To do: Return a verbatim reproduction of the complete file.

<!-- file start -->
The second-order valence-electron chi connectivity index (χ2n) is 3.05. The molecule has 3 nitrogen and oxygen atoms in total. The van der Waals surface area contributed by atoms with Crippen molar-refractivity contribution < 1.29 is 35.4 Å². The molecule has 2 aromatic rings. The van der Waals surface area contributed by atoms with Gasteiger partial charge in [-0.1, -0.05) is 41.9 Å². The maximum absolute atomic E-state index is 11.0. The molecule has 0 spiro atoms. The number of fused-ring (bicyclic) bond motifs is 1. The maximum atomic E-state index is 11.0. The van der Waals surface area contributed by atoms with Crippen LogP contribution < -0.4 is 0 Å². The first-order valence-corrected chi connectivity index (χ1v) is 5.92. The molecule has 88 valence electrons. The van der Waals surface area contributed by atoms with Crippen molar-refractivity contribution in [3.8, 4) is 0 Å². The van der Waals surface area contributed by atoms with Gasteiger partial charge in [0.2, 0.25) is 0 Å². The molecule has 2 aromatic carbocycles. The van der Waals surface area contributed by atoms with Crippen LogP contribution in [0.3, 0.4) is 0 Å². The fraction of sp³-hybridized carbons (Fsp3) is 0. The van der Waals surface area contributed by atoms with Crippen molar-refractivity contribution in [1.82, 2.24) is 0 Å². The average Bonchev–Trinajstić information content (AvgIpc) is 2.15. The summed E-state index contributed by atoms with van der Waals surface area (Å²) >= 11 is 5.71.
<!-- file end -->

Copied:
The second-order valence-electron chi connectivity index (χ2n) is 3.05. The molecule has 3 nitrogen and oxygen atoms in total. The van der Waals surface area contributed by atoms with Crippen molar-refractivity contribution < 1.29 is 35.4 Å². The molecule has 2 aromatic rings. The van der Waals surface area contributed by atoms with Gasteiger partial charge in [-0.1, -0.05) is 41.9 Å². The maximum absolute atomic E-state index is 11.0. The molecule has 0 spiro atoms. The number of fused-ring (bicyclic) bond motifs is 1. The maximum atomic E-state index is 11.0. The van der Waals surface area contributed by atoms with Crippen LogP contribution < -0.4 is 0 Å². The first-order valence-corrected chi connectivity index (χ1v) is 5.92. The molecule has 88 valence electrons. The van der Waals surface area contributed by atoms with Crippen molar-refractivity contribution in [3.8, 4) is 0 Å². The van der Waals surface area contributed by atoms with Gasteiger partial charge in [0.2, 0.25) is 0 Å². The molecule has 2 aromatic carbocycles. The van der Waals surface area contributed by atoms with Crippen LogP contribution in [0.3, 0.4) is 0 Å². The fraction of sp³-hybridized carbons (Fsp3) is 0. The van der Waals surface area contributed by atoms with Crippen molar-refractivity contribution in [1.82, 2.24) is 0 Å². The average Bonchev–Trinajstić information content (AvgIpc) is 2.15. The summed E-state index contributed by atoms with van der Waals surface area (Å²) >= 11 is 5.71.